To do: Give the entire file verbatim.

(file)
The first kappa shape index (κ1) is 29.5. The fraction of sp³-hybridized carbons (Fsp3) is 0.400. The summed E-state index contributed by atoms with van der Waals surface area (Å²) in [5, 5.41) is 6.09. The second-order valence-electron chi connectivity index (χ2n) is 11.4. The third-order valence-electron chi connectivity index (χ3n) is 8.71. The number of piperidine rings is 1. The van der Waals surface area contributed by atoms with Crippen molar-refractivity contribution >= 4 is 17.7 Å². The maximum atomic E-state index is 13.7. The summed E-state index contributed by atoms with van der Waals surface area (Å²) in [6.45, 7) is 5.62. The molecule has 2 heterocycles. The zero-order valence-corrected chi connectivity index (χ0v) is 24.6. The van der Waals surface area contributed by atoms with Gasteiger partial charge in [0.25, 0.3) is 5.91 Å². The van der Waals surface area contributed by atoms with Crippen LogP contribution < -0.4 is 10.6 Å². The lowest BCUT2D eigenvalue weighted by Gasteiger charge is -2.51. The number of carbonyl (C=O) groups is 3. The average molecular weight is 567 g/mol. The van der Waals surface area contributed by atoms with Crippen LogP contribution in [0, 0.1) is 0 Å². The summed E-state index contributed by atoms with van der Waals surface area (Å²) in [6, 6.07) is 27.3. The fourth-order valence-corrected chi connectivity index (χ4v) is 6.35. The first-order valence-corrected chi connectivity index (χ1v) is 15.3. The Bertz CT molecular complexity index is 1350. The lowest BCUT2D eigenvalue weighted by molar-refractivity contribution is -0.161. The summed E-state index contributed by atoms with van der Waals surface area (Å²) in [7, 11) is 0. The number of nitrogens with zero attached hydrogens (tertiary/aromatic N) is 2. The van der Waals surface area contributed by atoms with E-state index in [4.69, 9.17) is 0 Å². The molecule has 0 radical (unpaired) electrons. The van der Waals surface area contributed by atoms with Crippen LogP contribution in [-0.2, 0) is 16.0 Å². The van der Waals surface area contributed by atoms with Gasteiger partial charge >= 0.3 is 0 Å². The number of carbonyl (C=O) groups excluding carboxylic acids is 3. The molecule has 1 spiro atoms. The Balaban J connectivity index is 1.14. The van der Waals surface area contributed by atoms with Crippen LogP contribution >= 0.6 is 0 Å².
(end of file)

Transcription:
The first kappa shape index (κ1) is 29.5. The fraction of sp³-hybridized carbons (Fsp3) is 0.400. The summed E-state index contributed by atoms with van der Waals surface area (Å²) in [5, 5.41) is 6.09. The second-order valence-electron chi connectivity index (χ2n) is 11.4. The third-order valence-electron chi connectivity index (χ3n) is 8.71. The number of piperidine rings is 1. The van der Waals surface area contributed by atoms with Crippen molar-refractivity contribution >= 4 is 17.7 Å². The maximum atomic E-state index is 13.7. The summed E-state index contributed by atoms with van der Waals surface area (Å²) in [6.45, 7) is 5.62. The molecule has 2 heterocycles. The zero-order valence-corrected chi connectivity index (χ0v) is 24.6. The van der Waals surface area contributed by atoms with Gasteiger partial charge in [0.25, 0.3) is 5.91 Å². The van der Waals surface area contributed by atoms with Crippen LogP contribution < -0.4 is 10.6 Å². The lowest BCUT2D eigenvalue weighted by Gasteiger charge is -2.51. The number of carbonyl (C=O) groups is 3. The average molecular weight is 567 g/mol. The van der Waals surface area contributed by atoms with Crippen LogP contribution in [0, 0.1) is 0 Å². The summed E-state index contributed by atoms with van der Waals surface area (Å²) in [6, 6.07) is 27.3. The fourth-order valence-corrected chi connectivity index (χ4v) is 6.35. The first-order valence-corrected chi connectivity index (χ1v) is 15.3. The Bertz CT molecular complexity index is 1350. The lowest BCUT2D eigenvalue weighted by molar-refractivity contribution is -0.161. The summed E-state index contributed by atoms with van der Waals surface area (Å²) in [7, 11) is 0. The number of nitrogens with zero attached hydrogens (tertiary/aromatic N) is 2. The van der Waals surface area contributed by atoms with E-state index in [4.69, 9.17) is 0 Å². The molecule has 0 radical (unpaired) electrons. The van der Waals surface area contributed by atoms with Crippen LogP contribution in [-0.2, 0) is 16.0 Å². The van der Waals surface area contributed by atoms with Gasteiger partial charge >= 0.3 is 0 Å². The number of carbonyl (C=O) groups excluding carboxylic acids is 3. The molecule has 1 spiro atoms. The Balaban J connectivity index is 1.14. The van der Waals surface area contributed by atoms with Crippen LogP contribution >= 0.6 is 0 Å².